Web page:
Suppressors key to accuracy as well as sound

Posted on: March 24, 2017 | Bob Frye | Comments

Suppressors are legal to hunt with in nearly 40 states, including Pennsylvania. Getting one, though, is a chore.
Photo via Pinterest

It’s not just about noise.

Right now, shooters who want to buy a suppressor for their firearm have to jump through a lot of federal hoops to get one. There’s an effort underway to change that.

House Resolution 367 has been introduced in Congress. It essentially removes suppressors from National Firearms Act regulations so that anyone could buy them over the counter.

Sponsors are pushing the bill – known as the Hearing Protection Act – as something that would benefit shooters by preventing or at least limiting hearing loss.

The Duncan-Carter Hearing Protection Act was delivered by GOP sponsors U.S. Rep. Jeff Duncan of South Carolina and Rep. John Carter of Texas and aims to deregulate suppressors as a safety measure to help promote their use in protecting hearing.

“I’ve been shooting since I was a young child, beginning with plinking with a .22 rifle and dove hunting with my dad,” said U.S. Rep. Jeff Duncan of South Carolina, one of the bill’s two sponsors, in a statement.

His hearing has been negatively impacted as a result, he added.

“Had I had access to a suppressor, it may have protected me, as well as millions of other Americans, from this sort of hearing loss.”

The bill has the support of the American Suppressor Association, National Rifle Association and others.

“Gun owners and sportsmen should be able to enjoy their outdoor heritage with the tools necessary to do so safely. This bill makes it easier for them to do that,” said NRA-ILA executive director Chris Cox.

That’s all good.

But might suppressors also help shooters be more accurate?

When it comes to long-range shooting, it’s critical that the person behind the gun stay on target throughout the entire process, said Cole McCulloch, who teaches long-range shooting as founder, owner and operator of the Peacemaker National Training Center in Glengary, W.Va.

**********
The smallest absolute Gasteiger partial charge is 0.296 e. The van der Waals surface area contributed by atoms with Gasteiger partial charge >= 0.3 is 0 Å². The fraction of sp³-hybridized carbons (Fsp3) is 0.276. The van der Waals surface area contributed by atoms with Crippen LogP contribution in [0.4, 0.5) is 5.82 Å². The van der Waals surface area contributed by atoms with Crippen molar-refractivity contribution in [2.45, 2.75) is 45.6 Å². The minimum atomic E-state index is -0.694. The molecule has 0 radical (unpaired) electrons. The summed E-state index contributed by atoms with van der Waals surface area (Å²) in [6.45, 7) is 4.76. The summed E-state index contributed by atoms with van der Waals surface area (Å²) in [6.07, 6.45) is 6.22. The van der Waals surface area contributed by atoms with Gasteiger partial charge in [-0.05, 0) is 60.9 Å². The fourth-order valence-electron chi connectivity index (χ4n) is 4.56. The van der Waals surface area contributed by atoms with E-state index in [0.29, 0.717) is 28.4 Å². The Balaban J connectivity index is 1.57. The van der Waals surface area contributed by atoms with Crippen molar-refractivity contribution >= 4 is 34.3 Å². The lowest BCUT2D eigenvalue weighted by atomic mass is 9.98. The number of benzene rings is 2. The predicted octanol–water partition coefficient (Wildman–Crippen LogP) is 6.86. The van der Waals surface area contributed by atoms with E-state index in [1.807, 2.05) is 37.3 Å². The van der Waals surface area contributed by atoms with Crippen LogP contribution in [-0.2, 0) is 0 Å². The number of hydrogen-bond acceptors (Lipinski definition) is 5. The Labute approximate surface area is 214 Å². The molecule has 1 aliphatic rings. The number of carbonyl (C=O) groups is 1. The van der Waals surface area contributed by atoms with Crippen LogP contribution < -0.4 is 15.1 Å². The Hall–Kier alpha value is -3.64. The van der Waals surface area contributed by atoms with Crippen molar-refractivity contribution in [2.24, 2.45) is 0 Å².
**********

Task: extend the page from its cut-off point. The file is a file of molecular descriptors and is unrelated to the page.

“One of the best things is when you’re shooting and you break that shot, you want to be able to see that bullet impact and not get blown out of the scope,” McCulloch said.

Suppressors can help in that regard, he added. They eliminate 50 to 60 percent of recoil.

That’s huge, he said.

He cites the example of a friend who hunts with a 30-06 rifle with an 18.5-inch barrel. The friends get one deer every year, he said. But he also misses every year because he can’t handle the recoil of the gun.

“I can set my watch to it,” McCulloch said.

Taming recoil is even more important the farther the shot, he added.

“At longer range, being better able to manage the shot, by minimizing recoil so you can see that bullet, you will watch your hits soar when you can begin to do that,” McCulloch said.

Bob Frye is the Tribune-Review outdoors editor. Reach him at 412-838-5148 or bfrye@535mediallc.com. See other stories, blogs, videos and more at everybodyadventures.com.

Share This Article

Shop special Everybody Adventure products today!

Bob Frye is a storyteller with a passion for all things outdoors. He hunts, he fishes, he hikes, he camps, he paddles, backpacks and snowshoes depending on the season. If he’s not an expert at anything, it’s because he’s passionate to try a little bit of everything.